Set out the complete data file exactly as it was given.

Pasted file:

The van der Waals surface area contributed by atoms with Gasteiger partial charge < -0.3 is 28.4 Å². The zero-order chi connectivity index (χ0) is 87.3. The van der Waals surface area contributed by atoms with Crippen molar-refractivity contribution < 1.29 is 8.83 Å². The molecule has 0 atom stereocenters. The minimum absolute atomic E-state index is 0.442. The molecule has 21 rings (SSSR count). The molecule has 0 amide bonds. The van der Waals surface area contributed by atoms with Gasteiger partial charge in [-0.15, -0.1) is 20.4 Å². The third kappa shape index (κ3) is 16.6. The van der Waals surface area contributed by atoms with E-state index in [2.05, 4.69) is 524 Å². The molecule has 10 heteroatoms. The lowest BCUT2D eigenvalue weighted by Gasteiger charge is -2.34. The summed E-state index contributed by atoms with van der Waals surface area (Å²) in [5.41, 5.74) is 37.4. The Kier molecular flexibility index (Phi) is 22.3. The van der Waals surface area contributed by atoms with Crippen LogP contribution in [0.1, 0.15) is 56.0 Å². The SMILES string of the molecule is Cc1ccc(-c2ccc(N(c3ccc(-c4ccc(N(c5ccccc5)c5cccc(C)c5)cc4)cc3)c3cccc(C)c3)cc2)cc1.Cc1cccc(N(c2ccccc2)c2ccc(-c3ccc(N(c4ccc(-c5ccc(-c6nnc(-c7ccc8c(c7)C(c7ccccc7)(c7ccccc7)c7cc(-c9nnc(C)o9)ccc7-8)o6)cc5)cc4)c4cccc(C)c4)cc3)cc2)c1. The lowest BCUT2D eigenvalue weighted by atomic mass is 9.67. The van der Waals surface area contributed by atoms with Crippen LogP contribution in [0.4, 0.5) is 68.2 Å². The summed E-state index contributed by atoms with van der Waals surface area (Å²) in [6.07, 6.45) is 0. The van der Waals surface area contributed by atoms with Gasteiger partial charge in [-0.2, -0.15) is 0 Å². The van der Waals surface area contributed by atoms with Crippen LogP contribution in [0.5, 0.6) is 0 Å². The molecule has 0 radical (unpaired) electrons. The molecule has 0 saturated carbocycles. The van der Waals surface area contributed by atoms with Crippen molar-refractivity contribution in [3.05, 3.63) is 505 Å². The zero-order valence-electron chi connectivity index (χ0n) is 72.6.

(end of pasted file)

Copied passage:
The van der Waals surface area contributed by atoms with Gasteiger partial charge < -0.3 is 28.4 Å². The zero-order chi connectivity index (χ0) is 87.3. The van der Waals surface area contributed by atoms with Crippen molar-refractivity contribution < 1.29 is 8.83 Å². The molecule has 0 atom stereocenters. The minimum absolute atomic E-state index is 0.442. The molecule has 21 rings (SSSR count). The molecule has 0 amide bonds. The van der Waals surface area contributed by atoms with Gasteiger partial charge in [-0.15, -0.1) is 20.4 Å². The third kappa shape index (κ3) is 16.6. The van der Waals surface area contributed by atoms with E-state index in [2.05, 4.69) is 524 Å². The molecule has 10 heteroatoms. The lowest BCUT2D eigenvalue weighted by Gasteiger charge is -2.34. The summed E-state index contributed by atoms with van der Waals surface area (Å²) in [5.41, 5.74) is 37.4. The Kier molecular flexibility index (Phi) is 22.3. The van der Waals surface area contributed by atoms with Crippen LogP contribution in [0.1, 0.15) is 56.0 Å². The SMILES string of the molecule is Cc1ccc(-c2ccc(N(c3ccc(-c4ccc(N(c5ccccc5)c5cccc(C)c5)cc4)cc3)c3cccc(C)c3)cc2)cc1.Cc1cccc(N(c2ccccc2)c2ccc(-c3ccc(N(c4ccc(-c5ccc(-c6nnc(-c7ccc8c(c7)C(c7ccccc7)(c7ccccc7)c7cc(-c9nnc(C)o9)ccc7-8)o6)cc5)cc4)c4cccc(C)c4)cc3)cc2)c1. The lowest BCUT2D eigenvalue weighted by atomic mass is 9.67. The van der Waals surface area contributed by atoms with Crippen LogP contribution in [0.4, 0.5) is 68.2 Å². The summed E-state index contributed by atoms with van der Waals surface area (Å²) in [6.07, 6.45) is 0. The van der Waals surface area contributed by atoms with Gasteiger partial charge in [-0.2, -0.15) is 0 Å². The van der Waals surface area contributed by atoms with Crippen LogP contribution in [0.5, 0.6) is 0 Å². The molecule has 0 radical (unpaired) electrons. The molecule has 0 saturated carbocycles. The van der Waals surface area contributed by atoms with Crippen molar-refractivity contribution in [3.05, 3.63) is 505 Å². The zero-order valence-electron chi connectivity index (χ0n) is 72.6.